WordPressWordPress.com

WixWix.com

Of course you can always do a traditional web search for “presentation tools” online and see what you discover.

In fact, please share your feedback and ideas, links, apps and otherness below in the comments section!

Mobile, Smart & Cell Phone Digital Art Making

Mobile, Smart & Cell Phone Digital Art Making

Its no secret that there is a ton of potential in mobile/smart phone art making. In fact, you might be a little late to the party! (Im kidding, its never to late to join in). There are literally tons and tons of apps that are both practical, fun and objective, however, I think that the true potential in the medium is hidden in the cross testing of multiple apps combined. After that, the beauty and further discovery is in synthesizing them together for your creative output. I know, that sounds ambitious, especially if you are new to the mobile/smart phone art making game.

The output may be a series of still frames that work together as a sequence or a series dedicated to a style that you create. The output may be a series of subtle animations in the form of GIFs or micro videos (Instagram will loop them for you today). These creative experiments can surely be created from your imagination, dreams and emotions. They can also be creative ways of visually painting a picture to illustrate your response to an editorial, a news feed thread, a scholarly article, an interview, and so on. I think you follow, yes? Either way, the use of visuals are more present than ever in almost all of the media that we consume. And do we consume it! This stretches from all forms of digital and static public advertising, news feeds upon news feeds and interactive media that is user based and customizable. This includes academic publications and pedagogy. Yes, thats right, if you think that academia wont be effected by the how the media and main stream advertising plays a roll in our shaping our psychology and lives, watch what happens over the next 2-3 years. Human attention has become a commodity and a currency. More on that soon!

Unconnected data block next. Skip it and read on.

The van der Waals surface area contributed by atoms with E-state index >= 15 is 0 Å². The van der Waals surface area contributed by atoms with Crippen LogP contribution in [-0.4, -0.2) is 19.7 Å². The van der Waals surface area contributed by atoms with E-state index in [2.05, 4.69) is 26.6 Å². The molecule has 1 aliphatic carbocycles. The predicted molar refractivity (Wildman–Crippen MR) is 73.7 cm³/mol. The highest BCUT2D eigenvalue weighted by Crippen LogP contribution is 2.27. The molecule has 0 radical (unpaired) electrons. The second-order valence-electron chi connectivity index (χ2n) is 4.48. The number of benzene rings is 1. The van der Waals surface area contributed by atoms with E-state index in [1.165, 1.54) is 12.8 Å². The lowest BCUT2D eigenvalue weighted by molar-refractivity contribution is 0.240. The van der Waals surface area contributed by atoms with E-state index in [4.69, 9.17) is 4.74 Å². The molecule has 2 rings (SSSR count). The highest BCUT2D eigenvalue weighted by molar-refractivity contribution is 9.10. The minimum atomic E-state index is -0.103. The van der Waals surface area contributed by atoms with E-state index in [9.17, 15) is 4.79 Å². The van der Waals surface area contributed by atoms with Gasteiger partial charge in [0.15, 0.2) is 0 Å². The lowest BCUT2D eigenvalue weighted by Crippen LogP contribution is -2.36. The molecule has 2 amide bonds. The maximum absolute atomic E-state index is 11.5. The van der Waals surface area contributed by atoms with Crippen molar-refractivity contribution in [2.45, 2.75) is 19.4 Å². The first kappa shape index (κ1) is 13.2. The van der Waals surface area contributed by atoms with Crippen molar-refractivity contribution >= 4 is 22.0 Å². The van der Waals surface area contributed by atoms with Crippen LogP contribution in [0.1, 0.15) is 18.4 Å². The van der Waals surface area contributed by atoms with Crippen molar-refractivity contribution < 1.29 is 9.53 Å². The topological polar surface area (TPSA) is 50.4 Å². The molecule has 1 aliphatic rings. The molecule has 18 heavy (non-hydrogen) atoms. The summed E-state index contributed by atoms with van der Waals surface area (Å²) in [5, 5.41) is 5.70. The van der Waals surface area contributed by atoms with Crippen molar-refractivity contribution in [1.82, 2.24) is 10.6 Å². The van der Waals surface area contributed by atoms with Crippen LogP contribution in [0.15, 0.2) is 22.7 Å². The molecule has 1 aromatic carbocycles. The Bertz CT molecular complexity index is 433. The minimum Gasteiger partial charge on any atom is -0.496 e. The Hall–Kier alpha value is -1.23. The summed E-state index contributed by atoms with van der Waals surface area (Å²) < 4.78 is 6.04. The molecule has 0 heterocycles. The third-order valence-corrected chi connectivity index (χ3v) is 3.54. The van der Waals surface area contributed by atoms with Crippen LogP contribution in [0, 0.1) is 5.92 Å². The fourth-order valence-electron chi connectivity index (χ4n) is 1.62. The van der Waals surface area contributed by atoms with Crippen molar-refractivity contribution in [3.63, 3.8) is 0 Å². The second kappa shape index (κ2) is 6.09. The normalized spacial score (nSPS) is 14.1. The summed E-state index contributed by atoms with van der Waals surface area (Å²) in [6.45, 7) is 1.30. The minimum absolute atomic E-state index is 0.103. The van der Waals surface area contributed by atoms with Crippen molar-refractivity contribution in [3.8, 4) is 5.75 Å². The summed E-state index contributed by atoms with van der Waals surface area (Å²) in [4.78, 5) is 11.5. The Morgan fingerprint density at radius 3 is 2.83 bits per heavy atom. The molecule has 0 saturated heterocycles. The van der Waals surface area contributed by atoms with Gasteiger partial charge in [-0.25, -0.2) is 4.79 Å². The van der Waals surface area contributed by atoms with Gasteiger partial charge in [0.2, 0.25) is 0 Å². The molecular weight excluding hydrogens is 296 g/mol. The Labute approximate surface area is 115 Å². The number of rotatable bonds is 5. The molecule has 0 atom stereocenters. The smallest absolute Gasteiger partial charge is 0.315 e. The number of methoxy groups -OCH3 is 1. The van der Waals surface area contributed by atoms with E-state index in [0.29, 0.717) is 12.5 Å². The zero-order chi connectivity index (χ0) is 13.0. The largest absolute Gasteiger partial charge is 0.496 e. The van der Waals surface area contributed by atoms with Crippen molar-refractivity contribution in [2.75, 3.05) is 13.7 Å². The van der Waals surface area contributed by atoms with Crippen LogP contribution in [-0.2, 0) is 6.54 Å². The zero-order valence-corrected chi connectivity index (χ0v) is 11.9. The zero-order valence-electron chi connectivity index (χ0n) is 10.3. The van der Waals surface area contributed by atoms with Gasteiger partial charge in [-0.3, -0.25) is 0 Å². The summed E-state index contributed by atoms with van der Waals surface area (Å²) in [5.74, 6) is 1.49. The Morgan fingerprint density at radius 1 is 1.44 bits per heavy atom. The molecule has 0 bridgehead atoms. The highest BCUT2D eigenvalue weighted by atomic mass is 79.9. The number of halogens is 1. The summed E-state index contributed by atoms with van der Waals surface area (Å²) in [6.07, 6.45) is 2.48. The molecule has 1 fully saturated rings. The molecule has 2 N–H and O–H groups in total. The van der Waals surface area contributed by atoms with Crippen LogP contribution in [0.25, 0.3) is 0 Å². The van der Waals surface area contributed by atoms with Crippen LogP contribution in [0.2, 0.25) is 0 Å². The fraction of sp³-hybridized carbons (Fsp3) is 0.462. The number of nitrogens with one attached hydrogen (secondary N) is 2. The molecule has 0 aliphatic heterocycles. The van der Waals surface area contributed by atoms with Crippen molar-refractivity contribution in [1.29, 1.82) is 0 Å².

This week (and forward) is about experimentation and redefining how you perceive your device and what its expressive potential is! Lets get acquainted with some of the apps by visiting the links below. Some apps as we know offer a free version for the sake of testing the app. There is quite a bit that can be done today with options to both take screen-shots of still images and also capture screen-recording for creating short animations. I have a few favorites for sure and have tested the apps listed below. Make purchases only at your discretion. Lets dig in.

Where will you post your experimentation? Instagram? Twitter? Facebook? Reddit? Flickr? Tumblr, Vero? Your personal website?

Or here on the Net-Art site on the Commons! We would love to have your work and the work of your students.

Would you like to craft a project for an online exhibition? Contact me here  – rseslow (at) york.cuny.edu

**You may want to free up some space on your device before you begin. Applications take up space, and so does the work that you will create.

Mobile Apps:

Glitche’ – glitche.com

to.be camera – to.be/camera

Giphy Cam – https://giphy.com/apps

Instagram – http://Instagram.com

VHS CAM – http://rarevision.com/vhscam

Assembly Design App – http://assemblyapp.co

ImgPlay – https://itunes.apple.com/us/app/imgplay-gif-maker/id989843523?mt=8

Imaengine – https://itunes.apple.com/us/app/imaengine-vector/id599309610?mt=8

Ultra-Pop

Ultra-Pop -Infinite

GifVid (simple tool to covert GIF to Video, Video to GIF on the phone)

Glitch Wizard

iColorama S rich featured image editor that maintains full resolution of images
Decim8 – Glitch
ImgPlay – Awesome GIF maker!
Back Eraser – Great to remove background areas and make layers.
GIF Maker Create GIFs from a sequence of still images from your photo library.
Building Resources from the Web – 
Here are some websites, artists & interviews dedicated to Art making via cell phones and mobile devices. They range from old and outdated to new and very cutting edge. We will build this resource as our class evolves.

Casey Kauffmann’s Instagram – https://www.instagram.com/uncannysfvalley/
Interview with Casey Kauffman

Karen Divine

https://www.newmuseum.org/exhibitions/view/first-look-brushes-1

Michael Manning

Feel free to leave a few comments below! Share anything you wish. Troubleshooting issues? Urls and links? Lets participate!